2 Kings 21:10-16 The Lord said through his servants the prophets: "Manasseh king of Judah has committed these detestable sins. He has done more evil than the Amorites who preceded him and has led Judah into sin with his idols. Therefore this is what the Lord, the God of Israel, says: I am going to bring such disaster on Jerusalem and Judah that the ears of everyone who hears of it will tingle. I will stretch out over Jerusalem the measuring line used against Samaria and the plumb line used against the house of Ahab. I will wipe out Jerusalem as one wipes a dish, wiping it and turning it upside down. I will forsake the remnant of my inheritance and hand them over to their enemies. They will be looted and plundered by all their foes, because they have done evil in my eyes and have provoked me to anger from the day their forefathers came out of Egypt until this day." Moreover, Manasseh also shed so much innocent blood that he filled Jerusalem from end to end — besides the sin that he had caused Judah to commit, so that they did evil in the eyes of the Lord.
Hezekiah was one of the more godly kings of Judah. And when he was sick and on the point of death, he cried out to God and God healed him. However, his son Manasseh was the complete opposite of him: he became one of Judah's most reprehensible king. He not only led Judah into into sin with his idols. He "sacrificed his own son in the fire, practiced sorcery and divination, and consulted mediums and spiritists" (2 Kings 21:6). He outdid even the Amorites who practised all these abominations. Just as Samaria had fallen to Assyrians in 722 BC, Jerusalem would soon fall to Babylonians in 586 BC.
God's judgement against nations may not always be immediate, but when a nation continues to practise wickedness despite his warning, his judgement will follow like night follows day. From the prophetic word given about Manasseh--"I am going to bring such disaster on Jerusalem and Judah that the ears of everyone who hears of it will tingle"--it is clear that God was the initiator of the disaster coming upon Jerusalem and Judah. It's a consequence of a personal will of God, not the result of impersonal forces of cause & effect. While this truth may be unpalatable for some modern ears to receive, this is what Scripture says.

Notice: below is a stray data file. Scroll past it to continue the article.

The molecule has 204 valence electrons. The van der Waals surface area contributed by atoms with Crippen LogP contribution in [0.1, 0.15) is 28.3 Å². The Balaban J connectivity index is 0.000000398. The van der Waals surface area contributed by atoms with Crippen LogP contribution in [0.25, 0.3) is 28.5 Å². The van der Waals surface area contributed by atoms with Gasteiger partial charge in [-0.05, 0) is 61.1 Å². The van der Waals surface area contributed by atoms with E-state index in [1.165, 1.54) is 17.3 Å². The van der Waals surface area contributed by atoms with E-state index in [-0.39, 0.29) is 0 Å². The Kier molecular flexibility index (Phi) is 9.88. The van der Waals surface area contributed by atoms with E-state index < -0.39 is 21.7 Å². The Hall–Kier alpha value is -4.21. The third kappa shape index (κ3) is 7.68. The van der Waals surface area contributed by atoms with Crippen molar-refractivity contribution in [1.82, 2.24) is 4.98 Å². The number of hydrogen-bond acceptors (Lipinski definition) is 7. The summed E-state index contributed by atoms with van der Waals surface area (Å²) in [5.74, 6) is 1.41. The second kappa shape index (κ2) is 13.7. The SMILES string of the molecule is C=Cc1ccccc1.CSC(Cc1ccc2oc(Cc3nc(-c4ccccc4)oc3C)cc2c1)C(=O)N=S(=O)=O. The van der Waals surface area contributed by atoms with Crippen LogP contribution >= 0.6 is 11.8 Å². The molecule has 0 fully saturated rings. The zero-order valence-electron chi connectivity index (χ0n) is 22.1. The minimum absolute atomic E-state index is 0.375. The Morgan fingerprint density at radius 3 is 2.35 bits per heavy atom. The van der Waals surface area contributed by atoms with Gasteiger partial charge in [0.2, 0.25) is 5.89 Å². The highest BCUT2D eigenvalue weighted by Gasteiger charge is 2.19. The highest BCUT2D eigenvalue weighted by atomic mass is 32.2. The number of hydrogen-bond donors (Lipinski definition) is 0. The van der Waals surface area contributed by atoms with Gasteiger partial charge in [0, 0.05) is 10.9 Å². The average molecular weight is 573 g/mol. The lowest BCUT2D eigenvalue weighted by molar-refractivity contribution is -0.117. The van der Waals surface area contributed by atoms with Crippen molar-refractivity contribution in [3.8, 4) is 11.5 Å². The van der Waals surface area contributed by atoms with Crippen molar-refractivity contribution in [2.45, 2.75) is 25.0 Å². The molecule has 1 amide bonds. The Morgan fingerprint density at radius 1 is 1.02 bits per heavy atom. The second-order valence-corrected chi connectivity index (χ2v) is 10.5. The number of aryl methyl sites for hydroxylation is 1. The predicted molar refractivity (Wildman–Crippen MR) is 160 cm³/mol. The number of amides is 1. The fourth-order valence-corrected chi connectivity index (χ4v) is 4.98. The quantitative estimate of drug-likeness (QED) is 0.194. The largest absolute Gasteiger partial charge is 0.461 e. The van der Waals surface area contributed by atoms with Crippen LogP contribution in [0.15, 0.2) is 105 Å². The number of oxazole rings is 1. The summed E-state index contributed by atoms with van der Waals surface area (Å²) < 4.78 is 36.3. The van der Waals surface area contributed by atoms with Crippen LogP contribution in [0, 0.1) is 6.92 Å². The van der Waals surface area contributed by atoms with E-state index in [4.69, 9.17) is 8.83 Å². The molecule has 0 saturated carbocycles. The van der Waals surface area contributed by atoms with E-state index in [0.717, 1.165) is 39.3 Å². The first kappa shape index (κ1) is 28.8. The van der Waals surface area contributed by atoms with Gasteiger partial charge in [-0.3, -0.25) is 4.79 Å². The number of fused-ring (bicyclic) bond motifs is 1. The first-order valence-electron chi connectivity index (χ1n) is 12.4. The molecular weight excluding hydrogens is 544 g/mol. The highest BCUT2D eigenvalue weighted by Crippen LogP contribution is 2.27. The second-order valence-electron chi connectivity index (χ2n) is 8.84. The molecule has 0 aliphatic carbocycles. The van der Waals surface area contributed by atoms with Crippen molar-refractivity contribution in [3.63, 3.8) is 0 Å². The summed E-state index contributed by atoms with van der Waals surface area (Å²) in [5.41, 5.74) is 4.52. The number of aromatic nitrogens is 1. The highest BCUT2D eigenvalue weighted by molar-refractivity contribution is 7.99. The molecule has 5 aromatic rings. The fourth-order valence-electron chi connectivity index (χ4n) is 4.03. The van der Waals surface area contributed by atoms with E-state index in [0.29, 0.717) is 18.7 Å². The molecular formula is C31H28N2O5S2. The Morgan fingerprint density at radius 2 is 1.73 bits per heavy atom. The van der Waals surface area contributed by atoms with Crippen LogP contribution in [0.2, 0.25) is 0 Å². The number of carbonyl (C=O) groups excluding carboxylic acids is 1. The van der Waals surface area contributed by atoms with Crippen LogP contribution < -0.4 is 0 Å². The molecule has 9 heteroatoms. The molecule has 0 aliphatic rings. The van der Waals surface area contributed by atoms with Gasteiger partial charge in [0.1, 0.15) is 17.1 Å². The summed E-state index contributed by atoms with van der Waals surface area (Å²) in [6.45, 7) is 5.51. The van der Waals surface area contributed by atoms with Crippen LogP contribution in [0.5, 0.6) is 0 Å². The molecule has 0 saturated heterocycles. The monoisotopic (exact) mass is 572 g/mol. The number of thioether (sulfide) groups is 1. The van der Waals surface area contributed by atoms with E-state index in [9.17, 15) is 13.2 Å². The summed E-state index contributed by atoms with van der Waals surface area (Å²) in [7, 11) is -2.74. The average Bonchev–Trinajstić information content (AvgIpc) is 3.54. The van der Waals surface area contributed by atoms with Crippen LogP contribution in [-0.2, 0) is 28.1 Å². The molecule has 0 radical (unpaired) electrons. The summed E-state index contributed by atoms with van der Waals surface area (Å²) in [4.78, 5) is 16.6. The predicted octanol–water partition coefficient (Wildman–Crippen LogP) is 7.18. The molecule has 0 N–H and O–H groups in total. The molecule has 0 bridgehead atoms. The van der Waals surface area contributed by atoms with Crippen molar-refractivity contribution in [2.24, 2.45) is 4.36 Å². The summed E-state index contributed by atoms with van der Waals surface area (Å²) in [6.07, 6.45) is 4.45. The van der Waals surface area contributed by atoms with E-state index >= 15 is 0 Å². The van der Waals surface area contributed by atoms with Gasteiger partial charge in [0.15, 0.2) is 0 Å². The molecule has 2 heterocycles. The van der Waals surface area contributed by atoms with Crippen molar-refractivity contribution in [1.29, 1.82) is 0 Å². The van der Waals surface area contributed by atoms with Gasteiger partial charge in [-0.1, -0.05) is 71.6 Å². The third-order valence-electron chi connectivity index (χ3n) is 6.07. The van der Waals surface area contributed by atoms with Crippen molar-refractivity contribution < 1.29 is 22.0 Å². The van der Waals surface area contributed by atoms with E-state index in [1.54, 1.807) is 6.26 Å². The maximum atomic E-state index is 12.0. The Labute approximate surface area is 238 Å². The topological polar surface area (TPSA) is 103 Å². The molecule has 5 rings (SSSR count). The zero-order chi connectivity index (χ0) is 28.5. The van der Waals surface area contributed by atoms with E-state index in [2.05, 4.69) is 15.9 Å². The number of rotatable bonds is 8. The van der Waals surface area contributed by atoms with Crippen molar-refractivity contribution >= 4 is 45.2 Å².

But what is sadder about this episode is that Manasseh was a son of one of the most godly kings of Judah, Hezekiah. While we would like to believe that godliness is like a spiritual gene that can be passed down to the next generation automatically, unfortunately, the truth is this is not the case. Each generation must respond to the Gospel afresh. There is an urgent need not to take the faith of second generation children and youths of Christian parents for granted. We have to work as hard to evangelize them as we would outsiders.
But just as I have heard churches say that their calling is "not evangelism", so I suppose they don't even evangelise the insiders. They are like Hezekiah, quite happy that the disaster that Isaiah prophesied to him (after he showed all the treasures of Judah to the visiting Babylonian emissaries) would not come in his generation: "'The word of the Lord you have spoken is good," Hezekiah replied. For he thought, 'Will there not be peace and security in my lifetime?'" Christian parents who have no passion to evangelise outsiders also have little passion to evangelize the insiders (their own children). If this persists, an entire generation of church kids will remain unevangelized and backslide into unbelief when this present adult generation passes on.
What I see happening in many churches is a lack of passion for evangelism - both to outsiders and also to insiders. The future of the church is in peril.
Father, help us to be passionate while we still have breath to bring Your Good News to outsiders and insiders. Amen.